Poco were active until April 2021 when Rusty Young passed away at the age of 75. Technically, he had retired in late 2013 but participated in reunion concerts thereafter. Paul Cotton died in August that year. He was 78. Altogether, Poco released 19 studio albums, nine live records and multiple compilations. In January 2015, Poco were inducted into the Colorado Music Hall of Fame. Unlike the Eagles, who were inducted into the Rock and Roll Hall of Fame in 1998, Poco has yet to receive that recognition.

Sources: Wikipedia; Songfacts; YouTube

Advertisement

What I’ve Been Listening To: Poco/Pickin’ Up The Pieces

Buffalo Springfield, who definitely deserve an own post, may well have been called “Buffalo Springboard.” After the Canadian-American folk rock band broke up in May 1968, Stephen Stills got together with David Crosby and Graham Nash to form Crosby, Stills & NashNeil Young launched his solo career and later joined CSN; and Richie Furay (vocals, rhythm guitar) co-founded Poco, together with Jim Messina (lead guitar, vocals), Rusty Young (pedal steel guitar, banjo, dobro, guitar, mandolin, vocals), George Grantham (drums, vocals) and Randy Meisner (bass, vocals). Messina also served as the band’s producer. They called their debut album Pickin’ Up The Pieces, a reference to Springfield’s break-up, and boy did they live up to the title!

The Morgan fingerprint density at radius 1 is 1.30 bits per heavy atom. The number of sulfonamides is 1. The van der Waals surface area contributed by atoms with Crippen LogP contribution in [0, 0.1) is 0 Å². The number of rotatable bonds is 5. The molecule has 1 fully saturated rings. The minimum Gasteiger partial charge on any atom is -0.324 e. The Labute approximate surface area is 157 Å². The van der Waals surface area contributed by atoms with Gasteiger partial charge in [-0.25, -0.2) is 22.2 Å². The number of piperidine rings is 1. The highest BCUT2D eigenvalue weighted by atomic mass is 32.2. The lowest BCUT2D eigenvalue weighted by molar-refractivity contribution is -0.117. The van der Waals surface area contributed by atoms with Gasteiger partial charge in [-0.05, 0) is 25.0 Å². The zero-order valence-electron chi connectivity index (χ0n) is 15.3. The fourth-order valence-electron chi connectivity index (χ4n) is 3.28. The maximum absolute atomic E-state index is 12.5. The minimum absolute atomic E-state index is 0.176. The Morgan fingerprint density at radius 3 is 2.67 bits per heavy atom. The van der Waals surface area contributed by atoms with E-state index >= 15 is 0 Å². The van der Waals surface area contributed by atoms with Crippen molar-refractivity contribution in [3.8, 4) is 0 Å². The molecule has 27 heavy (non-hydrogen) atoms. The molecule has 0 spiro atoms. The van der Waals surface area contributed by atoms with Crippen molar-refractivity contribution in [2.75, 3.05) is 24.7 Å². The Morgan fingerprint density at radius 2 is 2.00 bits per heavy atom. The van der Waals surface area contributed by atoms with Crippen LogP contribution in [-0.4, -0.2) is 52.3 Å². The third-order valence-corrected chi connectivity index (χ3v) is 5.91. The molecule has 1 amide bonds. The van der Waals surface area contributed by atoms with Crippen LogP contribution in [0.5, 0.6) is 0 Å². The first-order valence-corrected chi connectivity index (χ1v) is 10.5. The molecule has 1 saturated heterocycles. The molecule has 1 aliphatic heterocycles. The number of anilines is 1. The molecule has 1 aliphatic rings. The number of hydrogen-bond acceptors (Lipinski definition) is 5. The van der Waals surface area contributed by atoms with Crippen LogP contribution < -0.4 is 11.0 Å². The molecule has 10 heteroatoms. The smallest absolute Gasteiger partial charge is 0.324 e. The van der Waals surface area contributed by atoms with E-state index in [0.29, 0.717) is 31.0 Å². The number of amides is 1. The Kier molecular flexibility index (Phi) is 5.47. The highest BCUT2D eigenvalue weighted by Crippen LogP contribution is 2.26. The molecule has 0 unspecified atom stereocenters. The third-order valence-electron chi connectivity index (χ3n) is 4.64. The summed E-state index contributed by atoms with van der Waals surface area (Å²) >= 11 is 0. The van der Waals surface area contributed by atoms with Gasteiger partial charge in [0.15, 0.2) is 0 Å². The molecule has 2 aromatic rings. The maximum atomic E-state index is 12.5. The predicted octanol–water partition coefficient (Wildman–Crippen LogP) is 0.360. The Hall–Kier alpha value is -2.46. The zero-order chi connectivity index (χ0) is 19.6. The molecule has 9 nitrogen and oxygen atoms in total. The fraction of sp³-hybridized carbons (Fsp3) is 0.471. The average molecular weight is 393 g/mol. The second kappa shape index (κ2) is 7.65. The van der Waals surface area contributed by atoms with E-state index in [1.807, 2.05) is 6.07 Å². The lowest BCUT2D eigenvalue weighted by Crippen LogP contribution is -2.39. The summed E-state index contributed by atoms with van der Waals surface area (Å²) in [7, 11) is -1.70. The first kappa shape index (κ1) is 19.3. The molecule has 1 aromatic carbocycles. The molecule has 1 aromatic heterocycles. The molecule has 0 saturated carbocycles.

I rarely find myself agreeing with the editors of Apple Music, but in this case, I think they got it right. They boldly call the record “an album that’s every bit as good as anything the Springfield did.” Poco are considered to be one of the pioneers of country rock, years before the Eagles popularized the genre. And yet, compared to records from CSN and Young that came out around the same time Poco released their debut in May 1969, the latter only accomplished moderate chart visibility. It would take the band almost a decade before scoring a commercial success with the excellent Legend, the band’s 11th studio release from November 1978. Back to Pickin’ Up The Pieces.